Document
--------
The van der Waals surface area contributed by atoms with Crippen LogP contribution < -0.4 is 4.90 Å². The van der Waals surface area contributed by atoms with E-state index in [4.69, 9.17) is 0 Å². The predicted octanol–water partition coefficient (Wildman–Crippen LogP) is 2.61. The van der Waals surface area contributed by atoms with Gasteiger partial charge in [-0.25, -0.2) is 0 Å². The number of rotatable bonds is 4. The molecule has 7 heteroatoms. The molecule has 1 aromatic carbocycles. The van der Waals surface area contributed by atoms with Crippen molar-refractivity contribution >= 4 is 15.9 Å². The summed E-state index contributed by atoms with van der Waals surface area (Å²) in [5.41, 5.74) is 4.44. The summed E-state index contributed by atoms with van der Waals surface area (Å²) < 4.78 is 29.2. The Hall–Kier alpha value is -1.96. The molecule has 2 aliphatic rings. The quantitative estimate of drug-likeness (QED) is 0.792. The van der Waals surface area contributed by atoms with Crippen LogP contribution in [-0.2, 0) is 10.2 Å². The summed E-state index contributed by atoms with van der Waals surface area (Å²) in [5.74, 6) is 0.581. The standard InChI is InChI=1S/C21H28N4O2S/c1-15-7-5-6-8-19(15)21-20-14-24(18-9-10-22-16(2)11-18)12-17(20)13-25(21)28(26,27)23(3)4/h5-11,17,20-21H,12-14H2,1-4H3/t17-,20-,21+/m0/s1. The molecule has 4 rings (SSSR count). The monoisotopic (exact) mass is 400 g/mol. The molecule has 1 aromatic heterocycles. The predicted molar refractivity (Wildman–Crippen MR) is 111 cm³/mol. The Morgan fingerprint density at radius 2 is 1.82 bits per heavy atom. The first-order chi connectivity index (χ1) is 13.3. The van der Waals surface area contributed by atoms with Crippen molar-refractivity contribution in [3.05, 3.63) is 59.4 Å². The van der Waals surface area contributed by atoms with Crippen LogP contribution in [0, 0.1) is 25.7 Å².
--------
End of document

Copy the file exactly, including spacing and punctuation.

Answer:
The van der Waals surface area contributed by atoms with Crippen LogP contribution < -0.4 is 4.90 Å². The van der Waals surface area contributed by atoms with E-state index in [4.69, 9.17) is 0 Å². The predicted octanol–water partition coefficient (Wildman–Crippen LogP) is 2.61. The van der Waals surface area contributed by atoms with Gasteiger partial charge in [-0.25, -0.2) is 0 Å². The number of rotatable bonds is 4. The molecule has 7 heteroatoms. The molecule has 1 aromatic carbocycles. The van der Waals surface area contributed by atoms with Crippen molar-refractivity contribution >= 4 is 15.9 Å². The summed E-state index contributed by atoms with van der Waals surface area (Å²) in [5.41, 5.74) is 4.44. The summed E-state index contributed by atoms with van der Waals surface area (Å²) < 4.78 is 29.2. The Hall–Kier alpha value is -1.96. The molecule has 2 aliphatic rings. The quantitative estimate of drug-likeness (QED) is 0.792. The van der Waals surface area contributed by atoms with Crippen LogP contribution in [-0.2, 0) is 10.2 Å². The summed E-state index contributed by atoms with van der Waals surface area (Å²) in [5.74, 6) is 0.581. The standard InChI is InChI=1S/C21H28N4O2S/c1-15-7-5-6-8-19(15)21-20-14-24(18-9-10-22-16(2)11-18)12-17(20)13-25(21)28(26,27)23(3)4/h5-11,17,20-21H,12-14H2,1-4H3/t17-,20-,21+/m0/s1. The molecule has 4 rings (SSSR count). The monoisotopic (exact) mass is 400 g/mol. The molecule has 1 aromatic heterocycles. The predicted molar refractivity (Wildman–Crippen MR) is 111 cm³/mol. The Morgan fingerprint density at radius 2 is 1.82 bits per heavy atom. The first-order chi connectivity index (χ1) is 13.3. The van der Waals surface area contributed by atoms with Crippen molar-refractivity contribution in [3.05, 3.63) is 59.4 Å². The van der Waals surface area contributed by atoms with Crippen LogP contribution in [0, 0.1) is 25.7 Å².